Whilst I type this, I think a disclaimer of sorts is important. I think is necessary to stress that we all have different ways of applying and mixing paint different ways of going about things with the brush. This small article as a means to answering a question I have been asked many times on the internet on many fora, "How do you go about painting yellows?". There is no right or wrong way of going about this but hopefully this little article will go someway to explaining how I go about the business of painting yellows. Many might disagree with my simple method, which is fine. 

The actual method to create this type of "Yellow" is pretty simple. I start with Vallejo Model Colour Orange Brown and simply mix in a gradual succession of Vallejo Model Colour Light Yellow until I have a final highlight of VMC Light Yellow sometimes with added VMC Off White. I tend to avoid using VMC Matt White wherever possible as like most "modern" synthetic acrylic white, the pigment is unnaturally stark and bright. In my Art College days I much preferred to use an understated Lead White to the comparatively stark Titanium White. The difference is very noticeable on a canvas, perhaps less so on a 28mm miniature but, to my eyes at least, still very marked. Vallejo Model Colour Ivory is as close as I'm going to get in equivalence of an oil paint Lead White.

The method of creating a "yellow" has been used used on the crew of the Early Byzantine Torsion Engine and the turban of the chap holding his sword aloft on the Malalai of Maiwand vignette below:

One more thing to add, by varying the amount of Vallejo Model Colour Light Yellow saturation in the mix it is possible to produce oranges too that seem natural, which I believe is largely down to the Vallejo Model Colour Orange Brown.

If anyone wants to find out more I would be happy to do a tutorial- just leave a comment so I have some idea of how many folk would like to see such an article. 

Wednesday 6 April 2022

My Italian Wars Units So Far

This project has been on the go for many years now. First in an attempt, interrupted by illness and a a four to five year hiatus away from the hobby, to put on a Fornovo game which, to be honest, at the time I had little chance of achieving. Then the goal changed from that of Fornovo 1595 to that of Cerignola 1503 or Ravenna 1512. 

I have a real Horde of Shame when it comes to models for The Italian Wars to paint up, Steel Fist, Wargames Foundry, The Assault Group and more but despite suffering from a debilitating mental illness which at time has taken me away from the hobby I love so much I have managed to make what is at least a start on first the Italians (Gonzaga Vignette) and tackled a couple of unit of Spanish and a gun so, as I have done with my Anglo Danes and Early Byzantines I am going to tally up what I have so far in one post.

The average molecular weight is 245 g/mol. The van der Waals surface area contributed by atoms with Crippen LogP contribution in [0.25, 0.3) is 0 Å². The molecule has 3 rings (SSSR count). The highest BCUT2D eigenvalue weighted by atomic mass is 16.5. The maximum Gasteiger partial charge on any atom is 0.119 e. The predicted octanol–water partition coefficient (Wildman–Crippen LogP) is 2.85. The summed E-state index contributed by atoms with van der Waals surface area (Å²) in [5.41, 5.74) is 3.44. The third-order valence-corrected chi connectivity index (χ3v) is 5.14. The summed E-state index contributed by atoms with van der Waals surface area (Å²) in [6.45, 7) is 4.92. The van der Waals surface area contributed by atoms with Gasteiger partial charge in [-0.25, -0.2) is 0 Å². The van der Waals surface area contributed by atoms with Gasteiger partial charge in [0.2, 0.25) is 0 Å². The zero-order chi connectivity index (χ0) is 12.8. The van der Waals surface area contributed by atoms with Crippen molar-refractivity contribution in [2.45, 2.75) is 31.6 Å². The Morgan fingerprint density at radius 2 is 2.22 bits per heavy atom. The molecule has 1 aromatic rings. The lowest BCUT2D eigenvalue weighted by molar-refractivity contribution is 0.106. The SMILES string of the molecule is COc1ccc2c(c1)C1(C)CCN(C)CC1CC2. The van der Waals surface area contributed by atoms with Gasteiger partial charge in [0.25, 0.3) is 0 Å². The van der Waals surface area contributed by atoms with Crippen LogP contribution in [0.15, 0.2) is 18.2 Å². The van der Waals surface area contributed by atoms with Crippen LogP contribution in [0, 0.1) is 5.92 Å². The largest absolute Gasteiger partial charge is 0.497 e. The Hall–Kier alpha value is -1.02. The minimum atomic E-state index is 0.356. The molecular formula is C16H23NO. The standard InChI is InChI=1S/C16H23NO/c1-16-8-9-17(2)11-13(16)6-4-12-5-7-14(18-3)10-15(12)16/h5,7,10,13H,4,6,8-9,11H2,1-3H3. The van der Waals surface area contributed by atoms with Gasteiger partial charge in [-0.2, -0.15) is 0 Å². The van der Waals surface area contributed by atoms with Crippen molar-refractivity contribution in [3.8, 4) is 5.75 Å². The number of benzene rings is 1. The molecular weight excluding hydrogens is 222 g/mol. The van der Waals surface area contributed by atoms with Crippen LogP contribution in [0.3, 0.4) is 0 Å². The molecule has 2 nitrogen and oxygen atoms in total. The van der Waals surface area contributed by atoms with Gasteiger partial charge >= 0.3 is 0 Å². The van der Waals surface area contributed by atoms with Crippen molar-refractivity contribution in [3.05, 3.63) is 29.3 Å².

If it wasn't for the illness and the time taken up in therapy and putting that therapy into practice there would be much more to show. But, it is what it is as they say. I make no apology for talking about Anxiety and Depression as I lost a friend a couple of years ago to the illness and I am determined to keep fighting, even though at times things are overwhelming. 

The Italian Wars have long been a favourite of mine. One just cannot beat the period for colour and spectacle. 

As usual, all the images are "clickable" if you want to see the work warts and all.

Federico II Gonzaga, Duke of Mantua's Fighting Crossing of the River Taro at Fornovo:

Small version of a picture of the vignette that featured in Wargames Soldiers and Strategy magazine:

Speed Painted French Mounted French Crossbowmen:

In retrospect I wish that I had really taken my time with these models, not least because some were kit bashed and converted and are some of my favourites. Still, they are definitely table top standard and I would not hesitate to put them on the tabletop.


Spanish Trastámara Arquebusiers:

The Assault Group produce some superb sculpts from the very talented hands of Nick Collier. lovely crisp clean castings and a real joy to paint up.

Spanish Trastámara Ordinance Piece:

Spanish Trastámara Rodeleros/Sword and Buckler:

So, there you have it. A short sojourn into one of my passion projects. I hope to have a 64 man unit of pike painted up next! And, a few more based of Arquebusiers to help make up the first whole Colunela.